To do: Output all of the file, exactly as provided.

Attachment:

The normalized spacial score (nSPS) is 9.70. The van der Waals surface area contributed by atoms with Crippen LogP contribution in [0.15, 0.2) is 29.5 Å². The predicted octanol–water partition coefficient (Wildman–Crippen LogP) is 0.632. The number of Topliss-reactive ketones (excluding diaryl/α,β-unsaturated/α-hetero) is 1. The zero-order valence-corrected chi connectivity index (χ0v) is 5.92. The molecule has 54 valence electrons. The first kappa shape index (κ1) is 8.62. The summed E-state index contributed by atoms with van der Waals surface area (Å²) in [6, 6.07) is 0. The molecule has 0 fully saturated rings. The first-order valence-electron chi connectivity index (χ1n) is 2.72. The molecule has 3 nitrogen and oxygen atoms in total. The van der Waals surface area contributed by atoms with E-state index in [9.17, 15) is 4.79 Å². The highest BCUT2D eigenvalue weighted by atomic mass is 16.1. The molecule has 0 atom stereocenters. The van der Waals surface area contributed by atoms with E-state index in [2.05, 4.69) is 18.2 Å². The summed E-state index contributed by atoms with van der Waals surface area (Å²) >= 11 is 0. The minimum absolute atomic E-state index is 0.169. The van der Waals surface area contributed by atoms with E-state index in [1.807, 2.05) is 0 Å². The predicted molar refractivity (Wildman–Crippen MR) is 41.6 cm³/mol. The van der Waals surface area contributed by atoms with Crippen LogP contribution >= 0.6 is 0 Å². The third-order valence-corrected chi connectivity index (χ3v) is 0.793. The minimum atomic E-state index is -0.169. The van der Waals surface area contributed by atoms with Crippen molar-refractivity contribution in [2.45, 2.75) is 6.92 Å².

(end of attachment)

The normalized spacial score (nSPS) is 9.70. The van der Waals surface area contributed by atoms with Crippen LogP contribution in [0.15, 0.2) is 29.5 Å². The predicted octanol–water partition coefficient (Wildman–Crippen LogP) is 0.632. The number of Topliss-reactive ketones (excluding diaryl/α,β-unsaturated/α-hetero) is 1. The zero-order valence-corrected chi connectivity index (χ0v) is 5.92. The molecule has 54 valence electrons. The first kappa shape index (κ1) is 8.62. The summed E-state index contributed by atoms with van der Waals surface area (Å²) in [6, 6.07) is 0. The molecule has 0 fully saturated rings. The first-order valence-electron chi connectivity index (χ1n) is 2.72. The molecule has 3 nitrogen and oxygen atoms in total. The van der Waals surface area contributed by atoms with E-state index in [9.17, 15) is 4.79 Å². The highest BCUT2D eigenvalue weighted by atomic mass is 16.1. The molecule has 0 atom stereocenters. The van der Waals surface area contributed by atoms with E-state index in [2.05, 4.69) is 18.2 Å². The summed E-state index contributed by atoms with van der Waals surface area (Å²) >= 11 is 0. The minimum absolute atomic E-state index is 0.169. The van der Waals surface area contributed by atoms with E-state index in [1.807, 2.05) is 0 Å². The predicted molar refractivity (Wildman–Crippen MR) is 41.6 cm³/mol. The van der Waals surface area contributed by atoms with Crippen LogP contribution >= 0.6 is 0 Å². The third-order valence-corrected chi connectivity index (χ3v) is 0.793. The minimum atomic E-state index is -0.169. The van der Waals surface area contributed by atoms with Crippen molar-refractivity contribution in [2.45, 2.75) is 6.92 Å².